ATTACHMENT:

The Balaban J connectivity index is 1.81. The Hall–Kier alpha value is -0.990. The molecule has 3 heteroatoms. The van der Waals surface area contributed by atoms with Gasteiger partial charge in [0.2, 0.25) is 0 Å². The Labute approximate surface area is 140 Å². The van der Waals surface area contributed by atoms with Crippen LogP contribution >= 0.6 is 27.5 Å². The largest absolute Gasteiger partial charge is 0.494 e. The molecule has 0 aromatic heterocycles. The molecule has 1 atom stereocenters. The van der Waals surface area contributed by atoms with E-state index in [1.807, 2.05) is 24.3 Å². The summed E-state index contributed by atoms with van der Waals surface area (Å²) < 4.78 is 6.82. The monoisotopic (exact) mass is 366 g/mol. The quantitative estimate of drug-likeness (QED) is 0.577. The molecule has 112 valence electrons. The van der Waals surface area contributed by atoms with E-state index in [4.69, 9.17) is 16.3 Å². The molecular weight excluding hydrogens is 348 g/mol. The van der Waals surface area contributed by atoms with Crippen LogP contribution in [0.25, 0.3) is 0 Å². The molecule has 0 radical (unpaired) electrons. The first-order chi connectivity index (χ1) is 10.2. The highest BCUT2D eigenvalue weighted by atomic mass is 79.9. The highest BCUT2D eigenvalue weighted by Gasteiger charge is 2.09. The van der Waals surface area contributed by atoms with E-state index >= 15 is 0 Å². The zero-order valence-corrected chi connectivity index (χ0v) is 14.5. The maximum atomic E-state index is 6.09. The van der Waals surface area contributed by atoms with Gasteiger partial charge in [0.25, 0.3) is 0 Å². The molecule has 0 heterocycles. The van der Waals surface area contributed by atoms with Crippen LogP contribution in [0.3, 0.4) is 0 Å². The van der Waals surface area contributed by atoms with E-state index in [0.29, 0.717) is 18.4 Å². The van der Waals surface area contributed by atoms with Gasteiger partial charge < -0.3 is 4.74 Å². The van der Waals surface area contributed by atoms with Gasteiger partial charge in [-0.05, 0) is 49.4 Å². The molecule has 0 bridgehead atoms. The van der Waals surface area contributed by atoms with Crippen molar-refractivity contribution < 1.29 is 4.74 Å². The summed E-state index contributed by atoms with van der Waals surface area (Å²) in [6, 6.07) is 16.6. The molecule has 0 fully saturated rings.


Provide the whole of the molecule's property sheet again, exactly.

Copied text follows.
The Balaban J connectivity index is 1.81. The Hall–Kier alpha value is -0.990. The molecule has 3 heteroatoms. The van der Waals surface area contributed by atoms with Gasteiger partial charge in [0.2, 0.25) is 0 Å². The Labute approximate surface area is 140 Å². The van der Waals surface area contributed by atoms with Crippen LogP contribution >= 0.6 is 27.5 Å². The largest absolute Gasteiger partial charge is 0.494 e. The molecule has 0 aromatic heterocycles. The molecule has 1 atom stereocenters. The van der Waals surface area contributed by atoms with E-state index in [1.807, 2.05) is 24.3 Å². The summed E-state index contributed by atoms with van der Waals surface area (Å²) < 4.78 is 6.82. The monoisotopic (exact) mass is 366 g/mol. The quantitative estimate of drug-likeness (QED) is 0.577. The molecule has 112 valence electrons. The van der Waals surface area contributed by atoms with E-state index in [4.69, 9.17) is 16.3 Å². The molecular weight excluding hydrogens is 348 g/mol. The van der Waals surface area contributed by atoms with Crippen LogP contribution in [0.25, 0.3) is 0 Å². The molecule has 0 radical (unpaired) electrons. The first-order chi connectivity index (χ1) is 10.2. The highest BCUT2D eigenvalue weighted by atomic mass is 79.9. The highest BCUT2D eigenvalue weighted by Gasteiger charge is 2.09. The van der Waals surface area contributed by atoms with E-state index >= 15 is 0 Å². The zero-order valence-corrected chi connectivity index (χ0v) is 14.5. The maximum atomic E-state index is 6.09. The van der Waals surface area contributed by atoms with Gasteiger partial charge in [0.25, 0.3) is 0 Å². The molecule has 0 heterocycles. The van der Waals surface area contributed by atoms with Crippen LogP contribution in [0.3, 0.4) is 0 Å². The van der Waals surface area contributed by atoms with E-state index in [0.29, 0.717) is 18.4 Å². The van der Waals surface area contributed by atoms with Gasteiger partial charge < -0.3 is 4.74 Å². The van der Waals surface area contributed by atoms with Gasteiger partial charge in [-0.05, 0) is 49.4 Å². The molecule has 0 bridgehead atoms. The van der Waals surface area contributed by atoms with Crippen molar-refractivity contribution < 1.29 is 4.74 Å². The summed E-state index contributed by atoms with van der Waals surface area (Å²) in [6, 6.07) is 16.6. The molecule has 0 fully saturated rings.